The Juris Doctor (JD) is a professional entry Masters degree that satisfies the academic degree requirements for admission to practice as an Australian lawyer.
Hit the ground running with an intensive subject that is tailored to inducting both domestic and international students to the Australian Legal System, the University and School of Law, and the wider legal community.
Law at Western
You will engage in collaborative face to face problem and case-based learning experiences, will be supported by online learning materials, and will participate in authentic assessment to develop knowledge and skills.
The Juris Doctor provides advanced and integrated knowledge of the principal areas of legal practice, legal concepts, and broader perspectives about the law. It develops advanced professional skills in problem-solving, critical thinking, research, communication, collaboration and self-management, and ethical and professional awareness and judgement.
The Juris Doctor gives you the flexibility to choose from a wide range of additional specialist subjects which includes the opportunity to study overseas.
The Juris Doctor is available to both domestic and international graduate students who are looking for a highly regarded law degree with a strong focus on student employability across diverse careers in law and beyond.
You will also engage in legal research projects which includes the option for tailored support for those considering future enrolment into a PhD program
Accreditation of the Juris Doctor is currently being sought through the Legal Profession Admission Board (LPAB). Once approved graduates of this degree who wish to practice in NSW may apply to the Legal Profession Admission Board for admission as a legal practitioner after undertaking prescribed professional legal training (PLT).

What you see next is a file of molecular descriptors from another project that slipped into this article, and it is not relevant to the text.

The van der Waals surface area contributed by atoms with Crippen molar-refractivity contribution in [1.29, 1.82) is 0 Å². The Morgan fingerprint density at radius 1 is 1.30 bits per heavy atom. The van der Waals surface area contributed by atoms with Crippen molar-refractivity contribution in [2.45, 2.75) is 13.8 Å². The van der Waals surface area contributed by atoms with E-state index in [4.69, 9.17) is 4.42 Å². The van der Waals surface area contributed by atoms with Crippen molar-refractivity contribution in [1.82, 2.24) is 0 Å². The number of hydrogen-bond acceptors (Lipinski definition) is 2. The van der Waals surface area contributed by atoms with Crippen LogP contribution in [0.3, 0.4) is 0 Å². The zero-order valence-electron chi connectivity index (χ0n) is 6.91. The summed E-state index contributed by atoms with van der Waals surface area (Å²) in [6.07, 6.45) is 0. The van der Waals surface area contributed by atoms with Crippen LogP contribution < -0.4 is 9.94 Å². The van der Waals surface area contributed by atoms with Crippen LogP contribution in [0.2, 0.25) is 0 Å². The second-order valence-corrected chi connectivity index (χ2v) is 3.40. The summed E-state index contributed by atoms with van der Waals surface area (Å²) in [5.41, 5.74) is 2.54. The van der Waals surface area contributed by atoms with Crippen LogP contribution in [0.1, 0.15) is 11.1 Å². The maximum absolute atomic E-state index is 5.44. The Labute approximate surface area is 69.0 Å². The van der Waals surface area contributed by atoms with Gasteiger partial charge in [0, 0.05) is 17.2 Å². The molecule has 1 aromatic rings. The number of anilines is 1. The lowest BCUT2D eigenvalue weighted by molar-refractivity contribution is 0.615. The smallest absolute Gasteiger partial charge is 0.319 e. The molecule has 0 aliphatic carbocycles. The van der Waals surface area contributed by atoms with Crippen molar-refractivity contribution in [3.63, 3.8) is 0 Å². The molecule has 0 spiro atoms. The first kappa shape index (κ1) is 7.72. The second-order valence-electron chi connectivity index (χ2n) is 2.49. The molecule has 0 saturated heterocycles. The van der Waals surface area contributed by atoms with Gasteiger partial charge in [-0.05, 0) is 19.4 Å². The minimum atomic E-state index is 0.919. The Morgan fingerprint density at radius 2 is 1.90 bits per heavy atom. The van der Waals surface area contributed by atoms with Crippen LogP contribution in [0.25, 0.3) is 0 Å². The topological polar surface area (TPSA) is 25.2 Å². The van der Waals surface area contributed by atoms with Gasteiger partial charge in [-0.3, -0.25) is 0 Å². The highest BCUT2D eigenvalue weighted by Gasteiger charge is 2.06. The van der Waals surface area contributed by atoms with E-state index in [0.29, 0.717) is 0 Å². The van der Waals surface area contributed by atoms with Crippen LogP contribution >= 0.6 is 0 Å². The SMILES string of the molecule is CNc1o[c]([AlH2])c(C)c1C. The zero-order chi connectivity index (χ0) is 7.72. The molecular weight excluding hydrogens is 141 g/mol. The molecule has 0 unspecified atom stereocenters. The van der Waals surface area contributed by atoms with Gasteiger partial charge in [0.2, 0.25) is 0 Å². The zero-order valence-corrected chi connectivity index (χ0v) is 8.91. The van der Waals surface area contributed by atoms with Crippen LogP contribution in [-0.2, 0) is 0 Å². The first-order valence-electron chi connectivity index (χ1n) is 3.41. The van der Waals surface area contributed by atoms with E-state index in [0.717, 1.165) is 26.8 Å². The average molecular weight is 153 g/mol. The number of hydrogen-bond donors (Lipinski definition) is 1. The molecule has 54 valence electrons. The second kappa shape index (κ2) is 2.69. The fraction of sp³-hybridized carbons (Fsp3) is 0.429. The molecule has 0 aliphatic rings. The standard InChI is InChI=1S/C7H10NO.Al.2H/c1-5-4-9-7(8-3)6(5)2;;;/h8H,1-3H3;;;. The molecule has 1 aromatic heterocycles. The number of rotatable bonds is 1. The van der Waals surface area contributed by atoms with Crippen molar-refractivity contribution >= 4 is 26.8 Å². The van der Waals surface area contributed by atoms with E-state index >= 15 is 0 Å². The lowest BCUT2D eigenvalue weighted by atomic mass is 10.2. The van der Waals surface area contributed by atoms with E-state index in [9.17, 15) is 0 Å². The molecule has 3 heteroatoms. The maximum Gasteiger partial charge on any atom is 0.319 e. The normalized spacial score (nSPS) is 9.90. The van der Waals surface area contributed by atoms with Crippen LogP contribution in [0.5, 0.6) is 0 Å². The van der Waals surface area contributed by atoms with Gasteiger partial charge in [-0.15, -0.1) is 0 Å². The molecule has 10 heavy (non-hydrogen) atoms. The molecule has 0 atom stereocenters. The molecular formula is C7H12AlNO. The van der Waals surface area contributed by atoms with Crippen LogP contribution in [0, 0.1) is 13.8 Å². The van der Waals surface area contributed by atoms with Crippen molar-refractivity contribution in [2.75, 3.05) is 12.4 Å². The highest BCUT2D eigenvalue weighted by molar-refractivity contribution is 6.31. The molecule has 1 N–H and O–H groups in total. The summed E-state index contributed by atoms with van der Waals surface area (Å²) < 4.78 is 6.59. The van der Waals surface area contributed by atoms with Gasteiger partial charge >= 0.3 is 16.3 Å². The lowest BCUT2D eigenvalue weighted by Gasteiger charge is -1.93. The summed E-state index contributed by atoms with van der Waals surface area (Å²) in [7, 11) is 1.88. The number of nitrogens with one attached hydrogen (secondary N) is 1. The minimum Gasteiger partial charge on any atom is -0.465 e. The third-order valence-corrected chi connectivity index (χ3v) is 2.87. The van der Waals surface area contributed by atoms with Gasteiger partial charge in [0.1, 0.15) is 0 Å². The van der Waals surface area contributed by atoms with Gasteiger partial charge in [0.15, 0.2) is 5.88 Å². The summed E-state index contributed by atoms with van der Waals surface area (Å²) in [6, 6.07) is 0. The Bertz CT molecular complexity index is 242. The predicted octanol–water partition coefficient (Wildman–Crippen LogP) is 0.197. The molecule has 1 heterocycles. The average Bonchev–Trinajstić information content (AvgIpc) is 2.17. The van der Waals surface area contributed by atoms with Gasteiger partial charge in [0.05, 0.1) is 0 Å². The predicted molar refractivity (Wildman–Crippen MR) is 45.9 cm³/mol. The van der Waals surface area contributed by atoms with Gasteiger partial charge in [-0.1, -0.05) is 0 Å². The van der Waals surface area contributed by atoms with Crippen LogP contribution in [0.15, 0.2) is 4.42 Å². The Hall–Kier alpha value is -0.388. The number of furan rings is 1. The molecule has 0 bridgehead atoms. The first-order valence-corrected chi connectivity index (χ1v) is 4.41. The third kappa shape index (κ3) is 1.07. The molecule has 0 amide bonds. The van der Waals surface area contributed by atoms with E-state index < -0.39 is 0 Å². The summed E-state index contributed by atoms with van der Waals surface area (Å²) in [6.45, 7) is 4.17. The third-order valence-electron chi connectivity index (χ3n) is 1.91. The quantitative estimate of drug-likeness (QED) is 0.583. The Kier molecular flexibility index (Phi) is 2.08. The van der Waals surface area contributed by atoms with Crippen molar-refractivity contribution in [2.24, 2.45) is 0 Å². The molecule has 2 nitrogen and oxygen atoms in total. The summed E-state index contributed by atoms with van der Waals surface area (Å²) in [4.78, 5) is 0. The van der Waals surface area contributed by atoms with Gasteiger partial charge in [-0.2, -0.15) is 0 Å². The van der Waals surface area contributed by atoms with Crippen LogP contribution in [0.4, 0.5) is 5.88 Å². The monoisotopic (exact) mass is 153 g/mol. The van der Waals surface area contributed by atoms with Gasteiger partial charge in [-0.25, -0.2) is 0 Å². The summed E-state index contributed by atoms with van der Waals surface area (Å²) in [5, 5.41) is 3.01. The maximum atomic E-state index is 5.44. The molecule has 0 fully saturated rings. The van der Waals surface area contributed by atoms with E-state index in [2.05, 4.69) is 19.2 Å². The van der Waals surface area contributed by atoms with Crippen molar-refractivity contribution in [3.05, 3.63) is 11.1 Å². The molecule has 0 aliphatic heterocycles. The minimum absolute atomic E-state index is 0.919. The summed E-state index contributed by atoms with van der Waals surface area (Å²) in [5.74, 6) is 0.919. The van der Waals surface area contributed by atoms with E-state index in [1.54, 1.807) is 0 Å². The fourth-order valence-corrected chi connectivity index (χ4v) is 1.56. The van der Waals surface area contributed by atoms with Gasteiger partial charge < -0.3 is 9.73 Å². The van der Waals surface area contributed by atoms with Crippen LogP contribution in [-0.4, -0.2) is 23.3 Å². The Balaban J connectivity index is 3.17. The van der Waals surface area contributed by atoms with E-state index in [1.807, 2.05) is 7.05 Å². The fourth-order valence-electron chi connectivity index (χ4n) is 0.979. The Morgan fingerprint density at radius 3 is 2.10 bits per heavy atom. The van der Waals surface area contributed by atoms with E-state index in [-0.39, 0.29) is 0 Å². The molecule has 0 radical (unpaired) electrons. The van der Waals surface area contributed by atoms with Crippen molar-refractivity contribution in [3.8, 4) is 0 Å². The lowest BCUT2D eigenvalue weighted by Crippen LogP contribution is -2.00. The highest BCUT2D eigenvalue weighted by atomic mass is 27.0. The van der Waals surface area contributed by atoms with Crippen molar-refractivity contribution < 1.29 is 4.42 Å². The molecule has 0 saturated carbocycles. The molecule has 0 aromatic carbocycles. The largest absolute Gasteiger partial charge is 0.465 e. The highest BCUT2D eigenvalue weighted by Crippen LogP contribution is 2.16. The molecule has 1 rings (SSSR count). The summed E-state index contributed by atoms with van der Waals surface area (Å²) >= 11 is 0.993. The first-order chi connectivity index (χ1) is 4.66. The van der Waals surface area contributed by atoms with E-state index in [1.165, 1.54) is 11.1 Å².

Fees and delivery
Delivery: On Campus
Fees: AUD $38,000*
Delivery: On Campus
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As an Juris Doctor graduate, you can look forward to career opportunities in:
Lawyers advise individuals, businesses, and government agencies on legal issues and disputes, and represent them in court and legal transactions.
Law librarians work in a range of settings, such as private law firms, academia, courts, parliament, governmental organisations, and the legal departments of businesses, associations and non-government organisations.
Lobbyists try to influence legislation, regulation or other government decisions, actions, or policies on behalf of a group or individual who hires them.
A judge presides over a courtroom, hearing evidence, making decisions on motions, instructing juries and making rulings. The judge is responsible for assuring the law is followed and carried out in every case. Judges also read through court documents and may research legal issues.
Arbitrators work in alternative dispute resolution (or ADR). Arbitration is one of the ways legal disputes are resolved outside the courts and across international boundaries. An arbitrator plays the role of a neutral person, who makes decisions on a dispute based on evidence presented by the parties.
A mediator, unlike a lawyer, does not represent any of the parties in a legal dispute. Mediators are hired to be neutral, non-biased, negotiators for everyone involved in the dispute. Using their training in problem-solving, mediators work to help opposing parties mutually resolve their legal dispute without a judge.
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*The tuition fees quoted above are the fees for the normal full-time study load of the program (80 credit points) per annum. International students will be subject to a variable fee regime; i.e. enrolled students will be required to pay fees during their program based on the approved fee for each calendar year. Fee changes (if any) will occur at 1 January each calendar year. Students who extend their program past the normal finish date of the program will be required to pay additional fees based on the prevailing fee level. Western Sydney University is a multi-campus institution. The University reserves the right to alter the location of its programs between campuses and other locations as necessary. Students should be aware of the possibility of change of location for the whole or part of programs for which they enrol and should plan for the need to travel between Western Sydney campuses.